Nandan Nilekani likely to make a comeback at Infosys
23 August 2017
Nandan Nilekani, who once switched his top job at Infosys to head the government's Unique Identification Authority of India (UAIDI), is most likely to make a comeback at the IT firm he helped to establish along with Narayana Murthy and six others, say media reports.
Amidst the confusion following the sudden exit of CEO and MD Vishal Sikka, an investor advisory firm is reported to have favoured Nandan Nilekani being brought back on its board as its non-executive chairman.
However, there is no clarity about how Infosys is looking at the proposal and the nature of his role if he returns, even as media reports said an announcement to this effect is expected in the next 48 hours.
The Institutional Investor Advisory Services (IiAS) said the Infosys board has been "unable to protect its CEO" and to select a successor it must begin by "reinventing itself".
"It must convince Nandan Nilekani to join the board once again, as its non-executive chairperson," it said in a report, while adding that Nilekani should not see this as any other corporate job as Infosys is at the heart of Indian IT and its success will foretell how the sector will position itself for the future.
Even Infosys' ex-CFO V Balakrishnan on Wednesday favoured bringing in Nandan Nilekani as the chairman of the company, saying his experience and understanding of clients made him a "good face" to lead the organisation in the current situation.
Nilekani was one of the seven founders that set up Infosys more than three decades ago and served as its CEO between March 2002 to April 2007.
Sikka, a complete outsider, was brought in as the company's CEO in June 2014, prior to which the position was held by one or the other founder.
Infosys, which was so far been headed by founder directors seems to have found it difficult to accept an outsider changing the course of business midway. That led to the recent spat between Infosys founders and management, leading to the resignation of Sikka.
The board and Vishal Sikka have spent considerable amount of time addressing the concerns - to a point where the company, in its 20-F filing, disclosed distractions from activist shareholders as a possible risk to achieving the company's strategic goals, the report said.
Meanwhile the Infosys board issued a 6-page note blaming Narayana Murthy for Sikka's exit, which has upset the founders (See: Learn to walk away, senior Infosys official tells Narayana Murthy). Large investors, proxy advisory companies, brokerages and top executives have questioned the move.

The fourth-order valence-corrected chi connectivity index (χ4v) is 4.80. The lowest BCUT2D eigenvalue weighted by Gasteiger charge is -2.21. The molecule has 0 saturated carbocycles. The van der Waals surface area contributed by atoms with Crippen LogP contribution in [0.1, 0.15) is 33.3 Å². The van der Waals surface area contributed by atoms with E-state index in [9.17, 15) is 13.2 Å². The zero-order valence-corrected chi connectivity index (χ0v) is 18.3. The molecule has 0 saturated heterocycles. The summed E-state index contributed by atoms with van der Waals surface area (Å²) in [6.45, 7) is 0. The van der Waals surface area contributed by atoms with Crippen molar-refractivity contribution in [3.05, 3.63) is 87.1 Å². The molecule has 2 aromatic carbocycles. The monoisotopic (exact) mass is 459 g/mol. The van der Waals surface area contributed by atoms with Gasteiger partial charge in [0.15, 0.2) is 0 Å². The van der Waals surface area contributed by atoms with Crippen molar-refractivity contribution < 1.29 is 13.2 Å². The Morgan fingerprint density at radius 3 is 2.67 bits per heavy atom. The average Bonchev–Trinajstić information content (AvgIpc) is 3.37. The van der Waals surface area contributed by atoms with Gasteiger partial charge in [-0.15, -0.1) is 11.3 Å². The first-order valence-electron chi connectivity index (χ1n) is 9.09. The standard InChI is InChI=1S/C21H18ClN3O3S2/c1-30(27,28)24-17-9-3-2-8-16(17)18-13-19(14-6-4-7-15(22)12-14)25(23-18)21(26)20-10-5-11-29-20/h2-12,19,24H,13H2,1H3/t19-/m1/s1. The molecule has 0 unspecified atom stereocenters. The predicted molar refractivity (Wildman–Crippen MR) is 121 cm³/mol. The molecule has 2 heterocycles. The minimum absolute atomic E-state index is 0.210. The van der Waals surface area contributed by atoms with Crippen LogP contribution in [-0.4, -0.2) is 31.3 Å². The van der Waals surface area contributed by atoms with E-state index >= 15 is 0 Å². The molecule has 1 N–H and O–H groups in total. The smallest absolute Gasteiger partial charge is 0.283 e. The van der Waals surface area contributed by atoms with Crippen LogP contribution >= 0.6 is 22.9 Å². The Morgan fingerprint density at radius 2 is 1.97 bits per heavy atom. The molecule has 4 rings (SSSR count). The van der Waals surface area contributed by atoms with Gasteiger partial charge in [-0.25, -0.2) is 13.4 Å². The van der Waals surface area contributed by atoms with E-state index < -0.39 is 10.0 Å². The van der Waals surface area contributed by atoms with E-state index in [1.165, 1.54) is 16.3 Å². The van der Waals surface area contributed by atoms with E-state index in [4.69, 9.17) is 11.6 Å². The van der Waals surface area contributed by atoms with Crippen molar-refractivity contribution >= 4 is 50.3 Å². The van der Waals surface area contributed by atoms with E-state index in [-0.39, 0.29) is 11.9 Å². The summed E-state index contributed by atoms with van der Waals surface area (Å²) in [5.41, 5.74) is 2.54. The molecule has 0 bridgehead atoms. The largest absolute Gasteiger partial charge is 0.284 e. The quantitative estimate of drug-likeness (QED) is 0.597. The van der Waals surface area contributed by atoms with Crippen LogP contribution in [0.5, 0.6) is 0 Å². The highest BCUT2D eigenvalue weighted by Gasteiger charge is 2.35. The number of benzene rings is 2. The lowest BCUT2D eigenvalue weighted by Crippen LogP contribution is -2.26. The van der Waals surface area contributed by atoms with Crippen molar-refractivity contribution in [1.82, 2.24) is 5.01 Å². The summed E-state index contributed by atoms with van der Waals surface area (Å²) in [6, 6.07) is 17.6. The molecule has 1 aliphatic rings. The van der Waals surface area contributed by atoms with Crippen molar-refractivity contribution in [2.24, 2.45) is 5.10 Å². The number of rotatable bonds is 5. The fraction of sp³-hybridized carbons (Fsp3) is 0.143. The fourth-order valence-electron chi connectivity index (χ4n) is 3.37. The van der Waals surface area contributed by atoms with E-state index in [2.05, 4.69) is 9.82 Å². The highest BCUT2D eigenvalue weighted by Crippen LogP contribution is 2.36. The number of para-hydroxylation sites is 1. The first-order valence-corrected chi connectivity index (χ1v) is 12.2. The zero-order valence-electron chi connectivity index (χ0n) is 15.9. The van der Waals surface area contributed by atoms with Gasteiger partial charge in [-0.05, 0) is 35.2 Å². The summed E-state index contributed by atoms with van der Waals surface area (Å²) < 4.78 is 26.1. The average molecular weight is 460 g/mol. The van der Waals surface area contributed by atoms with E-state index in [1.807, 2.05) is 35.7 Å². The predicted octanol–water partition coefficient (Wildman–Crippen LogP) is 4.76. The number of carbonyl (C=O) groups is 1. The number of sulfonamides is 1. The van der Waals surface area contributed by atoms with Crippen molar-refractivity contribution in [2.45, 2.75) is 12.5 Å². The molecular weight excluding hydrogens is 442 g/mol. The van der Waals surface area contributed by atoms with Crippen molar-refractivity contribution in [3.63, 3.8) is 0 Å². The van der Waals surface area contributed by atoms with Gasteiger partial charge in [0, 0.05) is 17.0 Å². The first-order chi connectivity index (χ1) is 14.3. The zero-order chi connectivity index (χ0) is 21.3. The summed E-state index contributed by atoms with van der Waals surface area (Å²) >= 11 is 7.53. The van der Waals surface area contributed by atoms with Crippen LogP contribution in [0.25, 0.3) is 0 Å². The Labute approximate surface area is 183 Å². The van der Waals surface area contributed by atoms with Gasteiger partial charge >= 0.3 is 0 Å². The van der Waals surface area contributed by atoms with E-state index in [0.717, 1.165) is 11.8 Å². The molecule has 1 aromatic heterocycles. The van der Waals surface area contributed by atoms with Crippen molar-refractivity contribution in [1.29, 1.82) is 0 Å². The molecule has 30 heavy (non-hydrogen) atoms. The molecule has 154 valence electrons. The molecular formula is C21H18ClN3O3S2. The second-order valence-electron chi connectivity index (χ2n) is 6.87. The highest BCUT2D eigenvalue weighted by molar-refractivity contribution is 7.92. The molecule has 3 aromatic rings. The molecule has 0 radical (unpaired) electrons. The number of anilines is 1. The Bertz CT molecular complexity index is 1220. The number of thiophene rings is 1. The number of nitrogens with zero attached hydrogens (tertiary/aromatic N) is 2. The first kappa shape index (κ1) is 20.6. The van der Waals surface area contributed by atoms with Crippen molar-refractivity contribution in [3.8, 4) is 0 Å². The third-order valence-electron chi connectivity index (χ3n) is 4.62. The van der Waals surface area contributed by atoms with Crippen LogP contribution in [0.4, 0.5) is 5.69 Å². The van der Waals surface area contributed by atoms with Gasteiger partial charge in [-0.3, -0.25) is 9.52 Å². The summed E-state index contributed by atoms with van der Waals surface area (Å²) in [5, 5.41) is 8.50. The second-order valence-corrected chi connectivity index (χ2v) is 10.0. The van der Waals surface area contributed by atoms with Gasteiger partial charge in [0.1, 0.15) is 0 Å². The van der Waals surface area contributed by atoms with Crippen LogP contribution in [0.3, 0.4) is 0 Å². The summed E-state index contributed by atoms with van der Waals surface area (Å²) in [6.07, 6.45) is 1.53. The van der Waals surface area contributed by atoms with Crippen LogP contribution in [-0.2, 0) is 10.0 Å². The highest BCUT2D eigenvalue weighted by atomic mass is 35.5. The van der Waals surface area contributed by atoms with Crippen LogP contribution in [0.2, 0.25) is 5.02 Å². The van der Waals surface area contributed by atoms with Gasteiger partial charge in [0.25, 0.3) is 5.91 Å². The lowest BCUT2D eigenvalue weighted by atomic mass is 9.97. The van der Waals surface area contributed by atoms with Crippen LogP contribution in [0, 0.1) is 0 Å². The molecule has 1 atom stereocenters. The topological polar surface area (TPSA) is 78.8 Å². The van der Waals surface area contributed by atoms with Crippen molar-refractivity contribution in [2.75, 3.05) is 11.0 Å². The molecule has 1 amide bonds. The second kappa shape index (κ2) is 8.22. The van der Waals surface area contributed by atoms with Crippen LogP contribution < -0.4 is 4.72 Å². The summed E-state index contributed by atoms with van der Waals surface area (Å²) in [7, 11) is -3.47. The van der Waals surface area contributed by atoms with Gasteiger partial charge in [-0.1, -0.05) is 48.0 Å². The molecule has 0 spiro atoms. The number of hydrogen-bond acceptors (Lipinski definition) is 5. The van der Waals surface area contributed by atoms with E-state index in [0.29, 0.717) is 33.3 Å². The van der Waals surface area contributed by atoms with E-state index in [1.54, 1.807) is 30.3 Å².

Stakeholders, including large institutional investors, proxy advisory firms, brokerages, top executives at the company and some of the company's 200,000-odd employees find it odd that after CEO Sikka's abrupt decision to quit and the consequent Rs33,074 crore loss in market value, the board opted to lash out at Murthy.
Murthy wrote in a letter dated 9 August to some advisors that Infosys co-chairman Ravi Venkatesan and two other independent directors had told him that Sikka was not CEO, but CTO material.
The board's six-page release on Friday blaming Murthy, who has often referred to Infosys as his ''middle child'', for his ''continuous assault and misguided campaign'' against Sikka has caused heartburn among the five founders.
Murthy has been meeting heads of large institutional investors, mutual funds and a few brokerages over the past month in an effort to build pressure on the board, the second Infosys executive added. He met with representatives from Oppenheimer Developing Markets Fund, the third-largest institutional investor in Infosys in July, this person said. Oppenheimer trimmed its holding in Infosys to 2.16 per cent at the end of June compared to 2.36 per cent.
Amid allegation of corporate governance and uncertainty surrounding Infosys, its co-chairman Ravi Venkatesan on Tuesday met union finance minister Arun Jaitley in New Delhi. Venkatesan is reported to have apprised Jaitley of the developments at Infosys as also the steps being taken to keep the shareholders informed.
However, Infosys was unavailable for any comment on this matter.